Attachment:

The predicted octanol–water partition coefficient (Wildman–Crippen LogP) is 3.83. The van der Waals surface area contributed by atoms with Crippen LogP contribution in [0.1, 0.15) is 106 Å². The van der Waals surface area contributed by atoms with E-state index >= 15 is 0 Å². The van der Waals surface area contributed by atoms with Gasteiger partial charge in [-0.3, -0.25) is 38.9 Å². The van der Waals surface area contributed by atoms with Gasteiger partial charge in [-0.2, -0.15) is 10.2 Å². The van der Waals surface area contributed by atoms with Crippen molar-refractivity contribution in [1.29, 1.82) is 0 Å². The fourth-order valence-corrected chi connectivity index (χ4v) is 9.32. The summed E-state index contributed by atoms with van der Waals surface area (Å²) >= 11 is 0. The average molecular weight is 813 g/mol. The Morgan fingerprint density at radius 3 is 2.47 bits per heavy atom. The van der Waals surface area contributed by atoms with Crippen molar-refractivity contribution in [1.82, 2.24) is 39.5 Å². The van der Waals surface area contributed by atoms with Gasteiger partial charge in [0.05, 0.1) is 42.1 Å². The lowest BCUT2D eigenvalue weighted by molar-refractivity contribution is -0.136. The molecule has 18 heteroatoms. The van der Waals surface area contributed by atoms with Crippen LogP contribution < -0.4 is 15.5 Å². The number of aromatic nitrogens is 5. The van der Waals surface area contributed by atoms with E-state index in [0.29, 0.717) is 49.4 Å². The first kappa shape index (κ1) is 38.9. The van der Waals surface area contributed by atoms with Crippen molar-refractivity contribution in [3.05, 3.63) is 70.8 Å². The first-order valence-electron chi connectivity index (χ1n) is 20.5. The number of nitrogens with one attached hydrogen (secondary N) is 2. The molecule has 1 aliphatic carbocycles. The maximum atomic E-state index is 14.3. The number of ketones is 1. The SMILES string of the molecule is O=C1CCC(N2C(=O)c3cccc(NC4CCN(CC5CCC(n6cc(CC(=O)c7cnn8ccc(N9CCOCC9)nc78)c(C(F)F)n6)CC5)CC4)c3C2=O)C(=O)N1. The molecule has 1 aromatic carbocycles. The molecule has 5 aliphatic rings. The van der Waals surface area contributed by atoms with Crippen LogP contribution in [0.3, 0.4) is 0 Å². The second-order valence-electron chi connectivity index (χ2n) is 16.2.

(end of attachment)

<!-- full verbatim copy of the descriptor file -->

The predicted octanol–water partition coefficient (Wildman–Crippen LogP) is 3.83. The van der Waals surface area contributed by atoms with Crippen LogP contribution in [0.1, 0.15) is 106 Å². The van der Waals surface area contributed by atoms with E-state index >= 15 is 0 Å². The van der Waals surface area contributed by atoms with Gasteiger partial charge in [-0.3, -0.25) is 38.9 Å². The van der Waals surface area contributed by atoms with Gasteiger partial charge in [-0.2, -0.15) is 10.2 Å². The van der Waals surface area contributed by atoms with Crippen molar-refractivity contribution in [1.29, 1.82) is 0 Å². The fourth-order valence-corrected chi connectivity index (χ4v) is 9.32. The summed E-state index contributed by atoms with van der Waals surface area (Å²) >= 11 is 0. The average molecular weight is 813 g/mol. The Morgan fingerprint density at radius 3 is 2.47 bits per heavy atom. The van der Waals surface area contributed by atoms with Crippen molar-refractivity contribution in [1.82, 2.24) is 39.5 Å². The van der Waals surface area contributed by atoms with Gasteiger partial charge in [0.05, 0.1) is 42.1 Å². The lowest BCUT2D eigenvalue weighted by molar-refractivity contribution is -0.136. The molecule has 18 heteroatoms. The van der Waals surface area contributed by atoms with Crippen LogP contribution < -0.4 is 15.5 Å². The number of aromatic nitrogens is 5. The van der Waals surface area contributed by atoms with E-state index in [0.29, 0.717) is 49.4 Å². The first kappa shape index (κ1) is 38.9. The van der Waals surface area contributed by atoms with Crippen molar-refractivity contribution in [3.05, 3.63) is 70.8 Å². The first-order valence-electron chi connectivity index (χ1n) is 20.5. The number of nitrogens with one attached hydrogen (secondary N) is 2. The molecule has 1 aliphatic carbocycles. The maximum atomic E-state index is 14.3. The number of ketones is 1. The SMILES string of the molecule is O=C1CCC(N2C(=O)c3cccc(NC4CCN(CC5CCC(n6cc(CC(=O)c7cnn8ccc(N9CCOCC9)nc78)c(C(F)F)n6)CC5)CC4)c3C2=O)C(=O)N1. The molecule has 1 aromatic carbocycles. The molecule has 5 aliphatic rings. The van der Waals surface area contributed by atoms with Crippen LogP contribution in [0.3, 0.4) is 0 Å². The second-order valence-electron chi connectivity index (χ2n) is 16.2.